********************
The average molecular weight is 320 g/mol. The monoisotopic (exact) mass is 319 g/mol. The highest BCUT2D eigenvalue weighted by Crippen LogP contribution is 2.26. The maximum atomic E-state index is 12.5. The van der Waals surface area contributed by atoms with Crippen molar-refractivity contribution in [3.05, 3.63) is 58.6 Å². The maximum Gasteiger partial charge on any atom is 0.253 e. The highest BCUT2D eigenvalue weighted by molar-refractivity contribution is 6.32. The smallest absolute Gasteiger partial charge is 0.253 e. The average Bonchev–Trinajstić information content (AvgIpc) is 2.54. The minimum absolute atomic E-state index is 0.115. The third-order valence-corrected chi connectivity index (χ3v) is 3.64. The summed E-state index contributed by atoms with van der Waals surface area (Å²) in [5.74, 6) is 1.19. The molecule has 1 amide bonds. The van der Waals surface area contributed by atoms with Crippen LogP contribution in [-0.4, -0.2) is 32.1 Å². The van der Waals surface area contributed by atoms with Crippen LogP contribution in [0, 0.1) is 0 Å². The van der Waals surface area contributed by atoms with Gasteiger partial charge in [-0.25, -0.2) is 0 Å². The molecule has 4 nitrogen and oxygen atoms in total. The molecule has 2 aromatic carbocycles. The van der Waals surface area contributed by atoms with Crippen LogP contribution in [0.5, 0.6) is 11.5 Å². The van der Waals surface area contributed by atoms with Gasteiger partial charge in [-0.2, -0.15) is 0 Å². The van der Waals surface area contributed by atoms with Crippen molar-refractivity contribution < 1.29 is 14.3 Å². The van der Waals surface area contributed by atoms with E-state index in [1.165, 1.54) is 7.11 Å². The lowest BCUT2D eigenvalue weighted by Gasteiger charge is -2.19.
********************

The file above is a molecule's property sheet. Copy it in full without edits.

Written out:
The average molecular weight is 320 g/mol. The monoisotopic (exact) mass is 319 g/mol. The highest BCUT2D eigenvalue weighted by Crippen LogP contribution is 2.26. The maximum atomic E-state index is 12.5. The van der Waals surface area contributed by atoms with Crippen molar-refractivity contribution in [3.05, 3.63) is 58.6 Å². The maximum Gasteiger partial charge on any atom is 0.253 e. The highest BCUT2D eigenvalue weighted by molar-refractivity contribution is 6.32. The smallest absolute Gasteiger partial charge is 0.253 e. The average Bonchev–Trinajstić information content (AvgIpc) is 2.54. The minimum absolute atomic E-state index is 0.115. The third-order valence-corrected chi connectivity index (χ3v) is 3.64. The summed E-state index contributed by atoms with van der Waals surface area (Å²) in [5.74, 6) is 1.19. The molecule has 1 amide bonds. The van der Waals surface area contributed by atoms with Crippen LogP contribution in [-0.4, -0.2) is 32.1 Å². The van der Waals surface area contributed by atoms with Crippen LogP contribution in [0, 0.1) is 0 Å². The van der Waals surface area contributed by atoms with Gasteiger partial charge in [-0.25, -0.2) is 0 Å². The molecule has 4 nitrogen and oxygen atoms in total. The molecule has 2 aromatic carbocycles. The van der Waals surface area contributed by atoms with Crippen LogP contribution in [0.5, 0.6) is 11.5 Å². The van der Waals surface area contributed by atoms with Gasteiger partial charge in [-0.2, -0.15) is 0 Å². The van der Waals surface area contributed by atoms with Crippen molar-refractivity contribution < 1.29 is 14.3 Å². The van der Waals surface area contributed by atoms with E-state index in [1.165, 1.54) is 7.11 Å². The lowest BCUT2D eigenvalue weighted by Gasteiger charge is -2.19.